It’s not healthy to restrict yourself.
Yes, it’s good for weight loss to find a healthy balance of calories to eat and calories to burn, but it’s also healthy to eat a consistent amount of nutritious meals throughout the day.
Food provides our bodies with all of the nutrients it needs to survive, and by only eating once a day, you’re not allowing your body the chance to get all of those nutrients it needs.
Nevertheless, many “experts” that promote toxic diet culture will try to promote disordered ways of eating in order to help people lose weight quickly, and one of those suggestions is to only eat once a day.
Yes, this will restrict your calorie intake, and eating fewer calories can help with weight loss.
But there’s so much more that happens to your body when you only eat once a day, and most of it is negative. Plus, restricting your body to only one meal will actually make weight loss even harder.
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If the term “calories” is actually a measurement of energy, then by not giving your body a sufficient amount of calories, you are quite literally cutting the energy you are giving to your body.
If you’re only eating once a day, you are likely going to overeat during that one meal because, at that point, your body is ravenous and in need of quick energy.
Eating once a day sets you up for deprivation and then overeating—one of the worst things you can do if you are trying to lose weight.
Once you do eat your ‘one meal,’ you often keep eating because you were deprived of food all day.
Plus it can be a lot for your body to handle at once.
So even if your intention is to restrict calories, it can still be easy to consume a lot of calories in one sitting—especially if you’re going for non-nutritious items like fatty foods and processed snacks.
Without a high-functioning metabolism, losing weight becomes a lot harder.
Your metabolism is there to burn calories, making it easier to lose weight.
But if you only eat once a day, it will slow down in order to hold that “energy” for later use.
Our body starts to go through a process of metabolic adaptation where your metabolism slows down significantly to match what you are intaking, many times also described as ‘starvation mode.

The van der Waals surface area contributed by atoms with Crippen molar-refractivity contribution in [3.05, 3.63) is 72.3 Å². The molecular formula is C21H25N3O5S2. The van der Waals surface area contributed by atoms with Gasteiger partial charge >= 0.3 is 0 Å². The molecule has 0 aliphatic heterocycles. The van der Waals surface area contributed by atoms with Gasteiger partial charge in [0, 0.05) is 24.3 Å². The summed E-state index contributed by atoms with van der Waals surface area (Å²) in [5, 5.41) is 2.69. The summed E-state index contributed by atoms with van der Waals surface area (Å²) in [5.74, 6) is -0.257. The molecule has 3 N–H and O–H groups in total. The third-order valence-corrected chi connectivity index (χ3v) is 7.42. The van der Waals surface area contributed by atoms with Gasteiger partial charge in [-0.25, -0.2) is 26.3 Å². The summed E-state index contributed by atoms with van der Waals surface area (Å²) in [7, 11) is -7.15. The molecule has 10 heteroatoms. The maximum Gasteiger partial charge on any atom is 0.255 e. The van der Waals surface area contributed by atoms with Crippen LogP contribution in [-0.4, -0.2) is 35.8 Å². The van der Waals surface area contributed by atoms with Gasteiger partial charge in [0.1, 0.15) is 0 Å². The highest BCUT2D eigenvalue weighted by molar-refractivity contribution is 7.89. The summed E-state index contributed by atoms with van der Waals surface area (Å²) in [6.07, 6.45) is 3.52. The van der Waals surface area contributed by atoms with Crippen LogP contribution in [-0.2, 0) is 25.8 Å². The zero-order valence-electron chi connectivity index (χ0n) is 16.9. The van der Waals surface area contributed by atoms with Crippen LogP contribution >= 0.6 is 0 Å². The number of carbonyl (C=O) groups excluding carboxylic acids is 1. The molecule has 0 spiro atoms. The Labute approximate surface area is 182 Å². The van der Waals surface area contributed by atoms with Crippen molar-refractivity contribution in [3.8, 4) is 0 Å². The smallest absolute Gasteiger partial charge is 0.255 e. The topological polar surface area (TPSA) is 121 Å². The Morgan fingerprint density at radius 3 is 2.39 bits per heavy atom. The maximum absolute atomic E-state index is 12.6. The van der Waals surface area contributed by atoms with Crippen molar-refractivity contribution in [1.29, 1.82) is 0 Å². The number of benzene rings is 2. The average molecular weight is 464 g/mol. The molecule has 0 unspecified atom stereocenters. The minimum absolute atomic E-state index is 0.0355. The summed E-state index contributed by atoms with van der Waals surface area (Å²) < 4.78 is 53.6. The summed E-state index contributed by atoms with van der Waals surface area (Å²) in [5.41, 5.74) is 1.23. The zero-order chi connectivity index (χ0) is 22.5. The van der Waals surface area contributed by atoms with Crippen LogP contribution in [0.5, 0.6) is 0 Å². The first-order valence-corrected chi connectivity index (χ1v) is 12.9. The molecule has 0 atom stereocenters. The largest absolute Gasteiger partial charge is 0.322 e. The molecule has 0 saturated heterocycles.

Instead of using what your body needs when you eat and getting rid of the extra, it is going to store what you intake as fat to ensure it has fuel that it can use while you are not fueling your body.
Along with slowing metabolism and increased hunger, your body will also start to see a whirlwind of negative side effects if you’re not giving it the nutrients it needs.
The other negative effects can include having your blood sugar drop so you feel weak and shaky, nutrient deficiencies, exhaustion, binge eating at the one time you do eat, weight gain, or if you do keep your calories low at your one meal, heart problems, hair loss, cold intolerance, and more.
One primary reason I discourage dieters from eating just one meal a day is the lack of nutrient density they are likely consuming.
When eating just one meal a day it is more likely that consumers will turn to high calorie, low nutrient foods like pasta and high-fat animal proteins.
This is because their glucose has dropped to such a low point that they begin craving carbohydrates and often turn to quick processed options.
Plus, Best points out that if you’re filling up on those quick carbohydrates in order to feel full, you aren’t giving your body the nutrients it needs.
So what’s the solution?
It will obviously depend on your body, but many dietitians recommend eating every three or four hours (or at least eating three meals), and following the proper nutrition guidelines to set up a healthy meal.
If you’re not sure what the proper caloric intake your body needs, here’s a calculator—or even talk to a medical professional to find out the right diet for your specific body.
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